Caught between the Yangzi in the north and a mountainous border with Guangdong in the south, Jiangxi province (江西, jiāngxī) is generally considered a bit of a backwater, but to dismiss it out of hand is to ignore some significant attractions. Here you will find at least a couple of mountain ranges worth hiking, some major revolutionary history and a town that has been producing the highest quality ceramics for almost six and a half centuries.
Inhabited for some four thousand years, the province’s first major influx of settlers didn’t arrive until about two thousand years ago, with the northern half benefiting most as migrants began farming the plain around Poyang Hu, China’s largest freshwater lake. A network of rivers covering the province drains into Poyang, and when the construction of the Grand Canal created a route through Yangzhou and the lower Yangzi in the seventh century, Jiangxi’s capital, Nanchang, became a key point on the great north–south link of inland waterways. The region enjoyed a long period of quiet prosperity until coastal shipping and the opening up of treaty ports took business away in the 1840s. The twentieth century saw the province’s fortunes nosedive: the population halved as millions fled competing warlords and, during the 1920s and 30s, fighting between the Guomindang and Communist forces raged in the southern Jinggang Shan ranges. This conflict eventually led to an evicted Red Army starting on their Long March across China.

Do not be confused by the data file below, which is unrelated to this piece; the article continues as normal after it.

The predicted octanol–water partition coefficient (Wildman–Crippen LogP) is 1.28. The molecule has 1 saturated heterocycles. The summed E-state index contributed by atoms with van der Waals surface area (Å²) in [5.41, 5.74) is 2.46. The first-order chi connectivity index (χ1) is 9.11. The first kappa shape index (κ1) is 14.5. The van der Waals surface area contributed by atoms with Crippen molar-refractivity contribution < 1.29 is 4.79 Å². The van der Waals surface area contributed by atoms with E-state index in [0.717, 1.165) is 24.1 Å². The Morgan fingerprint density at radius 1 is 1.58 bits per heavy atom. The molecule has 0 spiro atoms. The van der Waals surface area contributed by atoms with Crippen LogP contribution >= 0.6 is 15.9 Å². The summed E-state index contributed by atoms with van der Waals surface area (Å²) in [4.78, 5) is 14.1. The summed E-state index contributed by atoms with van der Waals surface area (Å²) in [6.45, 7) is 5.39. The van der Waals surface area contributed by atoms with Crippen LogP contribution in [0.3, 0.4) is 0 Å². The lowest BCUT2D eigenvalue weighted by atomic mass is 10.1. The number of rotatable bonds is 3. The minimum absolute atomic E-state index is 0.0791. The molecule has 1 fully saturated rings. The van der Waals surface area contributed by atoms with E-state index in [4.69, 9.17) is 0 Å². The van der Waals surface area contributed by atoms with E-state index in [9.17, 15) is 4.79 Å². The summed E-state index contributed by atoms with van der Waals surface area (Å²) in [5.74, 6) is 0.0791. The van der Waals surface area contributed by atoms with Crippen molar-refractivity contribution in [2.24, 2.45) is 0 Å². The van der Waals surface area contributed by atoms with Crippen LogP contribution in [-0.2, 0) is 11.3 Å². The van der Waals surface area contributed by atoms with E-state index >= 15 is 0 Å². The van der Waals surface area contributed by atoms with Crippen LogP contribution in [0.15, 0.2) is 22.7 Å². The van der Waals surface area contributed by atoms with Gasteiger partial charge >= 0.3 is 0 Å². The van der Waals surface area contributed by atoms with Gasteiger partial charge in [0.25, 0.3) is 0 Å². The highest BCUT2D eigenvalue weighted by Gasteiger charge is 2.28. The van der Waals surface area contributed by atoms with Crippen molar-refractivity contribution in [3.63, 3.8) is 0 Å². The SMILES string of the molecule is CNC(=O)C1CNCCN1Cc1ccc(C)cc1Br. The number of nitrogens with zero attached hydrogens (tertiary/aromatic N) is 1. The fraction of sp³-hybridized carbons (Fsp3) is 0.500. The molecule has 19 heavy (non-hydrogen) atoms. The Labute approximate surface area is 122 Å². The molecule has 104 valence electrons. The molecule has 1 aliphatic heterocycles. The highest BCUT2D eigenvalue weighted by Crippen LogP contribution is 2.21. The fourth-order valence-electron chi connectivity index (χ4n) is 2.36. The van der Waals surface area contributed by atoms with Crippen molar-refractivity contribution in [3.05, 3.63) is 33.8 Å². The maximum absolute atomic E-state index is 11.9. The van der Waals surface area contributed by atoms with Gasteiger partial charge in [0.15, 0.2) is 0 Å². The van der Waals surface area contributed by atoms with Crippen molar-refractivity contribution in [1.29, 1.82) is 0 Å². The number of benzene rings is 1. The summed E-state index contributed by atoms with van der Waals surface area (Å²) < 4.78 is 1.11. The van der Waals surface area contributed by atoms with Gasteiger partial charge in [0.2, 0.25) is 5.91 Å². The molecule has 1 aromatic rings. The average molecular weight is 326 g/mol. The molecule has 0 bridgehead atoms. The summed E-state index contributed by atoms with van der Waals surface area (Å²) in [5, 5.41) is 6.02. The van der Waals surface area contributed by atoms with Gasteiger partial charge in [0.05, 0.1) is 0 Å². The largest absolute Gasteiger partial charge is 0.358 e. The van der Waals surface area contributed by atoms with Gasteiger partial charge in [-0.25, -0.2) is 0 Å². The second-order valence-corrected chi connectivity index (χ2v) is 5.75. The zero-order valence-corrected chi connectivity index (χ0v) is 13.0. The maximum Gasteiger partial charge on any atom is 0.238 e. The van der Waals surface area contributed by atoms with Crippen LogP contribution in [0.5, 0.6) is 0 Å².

Things picked up after the Communist takeover, and a badly battered Nanchang licked its wounds and reinvented itself as a centre of heavy industry. Transport links provided by the Poyang and Yangzi tributaries have also benefited the east of the province, where Jingdezhen retains its title as China’s porcelain capital. North of the lake, Jiujiang is a key Yangzi port on the doorsteps of Anhui and Hubei, while the nearby mountain area of Lu Shan, also easily visited from Nanchang, offers a pleasant reminder of Jiangxi’s past, when it served as a summer retreat for Chinese literati and colonial servants.Read More
- Jiujiang and around
Across Poyang Hu from Nanchang and not far from the border with Anhui province, JINGDEZHEN (景德镇, jĭngdézhèn) has been producing ceramics for at least two thousand years. Lying in a river valley not only rich in clay but also the vital feldspar needed to make porcelain, the city’s defining moment came in the fourteenth century: China’s capital was at Nanjing, and Jingdezhen was considered conveniently close to produce porcelain for the Ming court. An imperial kiln was built in 1369 and its wares became so highly regarded – “as white as jade, as thin as paper, as bright as a mirror, as tuneful as a bell” – that Jingdezhen retained official favour even after the Ming court moved to Beijing fifty years later.
As demand grew, workshops experimented with new glazes and a classic range of decorative styles emerged: qinghua, blue and white; jihong, rainbow; doucai, a blue-and-white overglaze; and fencai, multicoloured famille rose. The first examples reached Europe in the seventeenth century and became so popular that the English word for China clay – kaolin – derives from its source nearby at Gaoling. Factories began to specialize in export ware shaped and decorated in European-approved forms, which reached the outside world via the booming Canton markets: the famous Nanking Cargo, comprising 150,000 pieces salvaged from the 1752 wreck of the Dutch vessel Geldermalsen and auctioned for US$15 million in 1986, was one such shipment. Foreign sales petered out after European ceramic technologies improved at the end of the eighteenth century, but Jingdezhen survived by sacrificing innovation for cheaper production-line manufacturing. Today, it’s a scruffy, heavily polluted city, mostly as a result of the scores of smoky kilns that still employ some fifty thousand people and turn out the goods.
- Jinggang Shan